By NICOLE ANTONUCCI
FONDA -- The school board may need more time to discuss its $19.8 million capital project before it goes before voters again.
The issue came up during Monday's meeting of the Fonda-Fultonville Central School District Board of Education when members discussed setting a date for the bond vote, stating that public notice has to be issued 45 days prior.
The board originally planned to put the new proposal up in September, which would require board approval by the next meeting in August, but members said they are concerned about the lack of discussion that has taken place since May.
"At what point do we discuss what is going in the proposal? Because we need to know that before the notification and we haven't sat down and discussed any of this," board member Mary Frollo said. "We need to figure out what direction we are going in."
Board member Bonnie Couture said she is not comfortable taking any action at this time.
"This is way too quick," she said.
New board member Dennis Egelston said he wants a better understanding of the details before he agrees on the date.
"One thing you have to keep in mind is that Mike [Lewis, also new to the board] and I have not been in on any of the board's discussions on anything with this project," Egelston said. "So you are asking us to go along with what you are suggesting without having to hear what we have to say. There may be something we want to give to you."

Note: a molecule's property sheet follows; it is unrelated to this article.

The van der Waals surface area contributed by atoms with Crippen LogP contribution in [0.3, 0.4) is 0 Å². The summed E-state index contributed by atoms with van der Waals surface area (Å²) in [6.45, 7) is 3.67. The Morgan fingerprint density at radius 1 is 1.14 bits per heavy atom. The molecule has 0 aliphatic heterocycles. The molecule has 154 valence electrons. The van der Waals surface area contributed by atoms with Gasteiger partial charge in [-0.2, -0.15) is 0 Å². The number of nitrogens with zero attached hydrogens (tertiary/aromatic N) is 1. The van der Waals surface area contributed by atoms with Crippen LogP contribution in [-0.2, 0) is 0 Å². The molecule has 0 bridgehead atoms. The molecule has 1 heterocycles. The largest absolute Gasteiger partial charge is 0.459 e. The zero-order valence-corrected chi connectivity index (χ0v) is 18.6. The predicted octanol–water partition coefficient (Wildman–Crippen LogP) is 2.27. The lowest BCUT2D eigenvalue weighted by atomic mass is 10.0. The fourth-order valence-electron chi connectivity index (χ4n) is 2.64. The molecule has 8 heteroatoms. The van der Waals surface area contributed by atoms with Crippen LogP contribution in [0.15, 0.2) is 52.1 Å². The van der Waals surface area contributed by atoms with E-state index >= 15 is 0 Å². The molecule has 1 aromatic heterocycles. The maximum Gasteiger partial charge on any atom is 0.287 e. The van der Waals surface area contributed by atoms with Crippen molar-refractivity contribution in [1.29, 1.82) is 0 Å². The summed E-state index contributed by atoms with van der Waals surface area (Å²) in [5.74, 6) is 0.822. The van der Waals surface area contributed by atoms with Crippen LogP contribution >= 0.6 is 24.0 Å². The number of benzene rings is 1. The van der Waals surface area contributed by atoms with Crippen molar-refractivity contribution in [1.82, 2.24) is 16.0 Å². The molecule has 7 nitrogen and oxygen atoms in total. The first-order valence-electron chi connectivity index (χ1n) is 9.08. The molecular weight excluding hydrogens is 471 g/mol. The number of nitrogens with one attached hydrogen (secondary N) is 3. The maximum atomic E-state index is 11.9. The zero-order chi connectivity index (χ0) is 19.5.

Frollo agreed, stating it is not fair for the new board members to make a decision right away.
"I don't think we should rush it," she said.
Board president Matthew Sullivan said the project could be tabled at the next meeting and proposed later.
District treasurer Carey Shultz said he could make another presentation to the board at the Aug. 11 meeting and if the members still don't feel comfortable the date could be pushed back. However, he advised the board not to push the vote beyond the new year.
Couture also asked for the public information committee to reconvene next week to discuss ideas that could be brought to the board. She invited members of the public to participate in the meetings.
The last discussion concerning the bond was in June after it failed to get a super-majority vote at the May election.
"We are trying to put together a package that this community will support," Superintendent Raymond Colucciello said. He reminded the board that they received 58 percent of the vote. "We didn't get the super-majority but more than half gave their support."
At the time the board considered a $450,000 cut, the amount needed for a simple majority vote.
Shultz said since the May 20 vote, there has been a shift in the calculation of the debt limit, which has increased the amount the district can borrow. Originally, for a simple majority vote, the district was able to borrow a maximum of $17.25 million by the year 2017. By shifting the timeline, that number has now jumped to $19.7 million by 2018.
Shultz had advised the board to consider a maximum amount of $19.4 million. When the board discussed where to make the cuts, they had tentatively considered putting the athletic fields up as a second proposition on the ballot.